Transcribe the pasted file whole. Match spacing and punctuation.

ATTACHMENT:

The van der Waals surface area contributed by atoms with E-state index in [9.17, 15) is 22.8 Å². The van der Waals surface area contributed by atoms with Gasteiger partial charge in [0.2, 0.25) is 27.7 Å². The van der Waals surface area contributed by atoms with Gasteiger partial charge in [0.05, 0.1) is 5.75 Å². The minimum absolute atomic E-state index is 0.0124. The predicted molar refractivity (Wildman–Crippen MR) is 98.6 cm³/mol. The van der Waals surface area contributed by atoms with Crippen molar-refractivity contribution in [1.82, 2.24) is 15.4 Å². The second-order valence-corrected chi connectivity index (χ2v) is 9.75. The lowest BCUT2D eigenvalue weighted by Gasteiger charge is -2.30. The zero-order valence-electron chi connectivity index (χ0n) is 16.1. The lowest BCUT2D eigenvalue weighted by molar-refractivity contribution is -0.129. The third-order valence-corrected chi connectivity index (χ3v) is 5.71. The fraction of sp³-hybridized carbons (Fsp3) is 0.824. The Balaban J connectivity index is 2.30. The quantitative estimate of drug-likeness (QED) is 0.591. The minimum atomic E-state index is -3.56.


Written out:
The van der Waals surface area contributed by atoms with E-state index in [9.17, 15) is 22.8 Å². The van der Waals surface area contributed by atoms with Gasteiger partial charge in [0.2, 0.25) is 27.7 Å². The van der Waals surface area contributed by atoms with Gasteiger partial charge in [0.05, 0.1) is 5.75 Å². The minimum absolute atomic E-state index is 0.0124. The predicted molar refractivity (Wildman–Crippen MR) is 98.6 cm³/mol. The van der Waals surface area contributed by atoms with Crippen molar-refractivity contribution in [1.82, 2.24) is 15.4 Å². The second-order valence-corrected chi connectivity index (χ2v) is 9.75. The lowest BCUT2D eigenvalue weighted by Gasteiger charge is -2.30. The zero-order valence-electron chi connectivity index (χ0n) is 16.1. The lowest BCUT2D eigenvalue weighted by molar-refractivity contribution is -0.129. The third-order valence-corrected chi connectivity index (χ3v) is 5.71. The fraction of sp³-hybridized carbons (Fsp3) is 0.824. The Balaban J connectivity index is 2.30. The quantitative estimate of drug-likeness (QED) is 0.591. The minimum atomic E-state index is -3.56.